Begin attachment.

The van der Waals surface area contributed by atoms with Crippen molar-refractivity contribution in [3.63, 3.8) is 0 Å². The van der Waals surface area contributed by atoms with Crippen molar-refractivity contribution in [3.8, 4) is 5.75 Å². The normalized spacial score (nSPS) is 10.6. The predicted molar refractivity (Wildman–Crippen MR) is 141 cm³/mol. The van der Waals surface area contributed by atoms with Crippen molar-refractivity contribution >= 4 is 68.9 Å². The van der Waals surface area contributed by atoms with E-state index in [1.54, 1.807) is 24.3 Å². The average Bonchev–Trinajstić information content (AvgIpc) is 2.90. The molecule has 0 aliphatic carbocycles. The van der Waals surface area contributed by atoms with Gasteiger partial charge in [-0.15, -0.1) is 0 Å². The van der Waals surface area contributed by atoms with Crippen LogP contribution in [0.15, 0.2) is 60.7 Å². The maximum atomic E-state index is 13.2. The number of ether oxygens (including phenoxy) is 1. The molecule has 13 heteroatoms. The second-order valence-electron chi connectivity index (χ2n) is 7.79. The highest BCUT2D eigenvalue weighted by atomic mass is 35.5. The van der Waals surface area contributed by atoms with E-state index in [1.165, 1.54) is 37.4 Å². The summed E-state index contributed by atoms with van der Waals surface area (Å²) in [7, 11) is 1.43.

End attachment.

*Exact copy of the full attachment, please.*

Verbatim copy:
The van der Waals surface area contributed by atoms with Crippen molar-refractivity contribution in [3.63, 3.8) is 0 Å². The van der Waals surface area contributed by atoms with Crippen molar-refractivity contribution in [3.8, 4) is 5.75 Å². The normalized spacial score (nSPS) is 10.6. The predicted molar refractivity (Wildman–Crippen MR) is 141 cm³/mol. The van der Waals surface area contributed by atoms with Crippen molar-refractivity contribution >= 4 is 68.9 Å². The van der Waals surface area contributed by atoms with E-state index in [1.54, 1.807) is 24.3 Å². The average Bonchev–Trinajstić information content (AvgIpc) is 2.90. The molecule has 0 aliphatic carbocycles. The van der Waals surface area contributed by atoms with Gasteiger partial charge in [-0.15, -0.1) is 0 Å². The van der Waals surface area contributed by atoms with Crippen LogP contribution in [0.15, 0.2) is 60.7 Å². The maximum atomic E-state index is 13.2. The number of ether oxygens (including phenoxy) is 1. The molecule has 13 heteroatoms. The second-order valence-electron chi connectivity index (χ2n) is 7.79. The highest BCUT2D eigenvalue weighted by atomic mass is 35.5. The van der Waals surface area contributed by atoms with E-state index in [1.165, 1.54) is 37.4 Å². The summed E-state index contributed by atoms with van der Waals surface area (Å²) in [7, 11) is 1.43.